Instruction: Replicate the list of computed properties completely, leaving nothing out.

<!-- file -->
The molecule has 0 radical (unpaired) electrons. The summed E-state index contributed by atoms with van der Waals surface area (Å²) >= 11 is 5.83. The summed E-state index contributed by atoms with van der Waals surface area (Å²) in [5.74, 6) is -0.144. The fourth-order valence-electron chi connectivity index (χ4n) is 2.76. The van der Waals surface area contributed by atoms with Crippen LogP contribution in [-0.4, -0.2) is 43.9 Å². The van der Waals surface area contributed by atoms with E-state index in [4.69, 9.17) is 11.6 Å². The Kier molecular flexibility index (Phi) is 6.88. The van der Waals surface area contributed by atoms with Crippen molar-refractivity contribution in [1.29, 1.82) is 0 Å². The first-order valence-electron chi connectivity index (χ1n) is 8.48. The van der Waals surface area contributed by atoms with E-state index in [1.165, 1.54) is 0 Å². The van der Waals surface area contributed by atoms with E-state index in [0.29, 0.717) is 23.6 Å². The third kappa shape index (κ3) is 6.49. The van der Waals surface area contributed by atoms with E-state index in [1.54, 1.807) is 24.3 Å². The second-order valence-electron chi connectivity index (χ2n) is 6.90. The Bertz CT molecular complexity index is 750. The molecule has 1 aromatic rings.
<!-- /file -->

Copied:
The molecule has 0 radical (unpaired) electrons. The summed E-state index contributed by atoms with van der Waals surface area (Å²) >= 11 is 5.83. The summed E-state index contributed by atoms with van der Waals surface area (Å²) in [5.74, 6) is -0.144. The fourth-order valence-electron chi connectivity index (χ4n) is 2.76. The van der Waals surface area contributed by atoms with Crippen LogP contribution in [-0.4, -0.2) is 43.9 Å². The van der Waals surface area contributed by atoms with E-state index in [4.69, 9.17) is 11.6 Å². The Kier molecular flexibility index (Phi) is 6.88. The van der Waals surface area contributed by atoms with Crippen molar-refractivity contribution in [1.29, 1.82) is 0 Å². The first-order valence-electron chi connectivity index (χ1n) is 8.48. The van der Waals surface area contributed by atoms with E-state index in [1.165, 1.54) is 0 Å². The van der Waals surface area contributed by atoms with E-state index in [0.29, 0.717) is 23.6 Å². The third kappa shape index (κ3) is 6.49. The van der Waals surface area contributed by atoms with E-state index in [1.54, 1.807) is 24.3 Å². The second-order valence-electron chi connectivity index (χ2n) is 6.90. The Bertz CT molecular complexity index is 750. The molecule has 1 aromatic rings.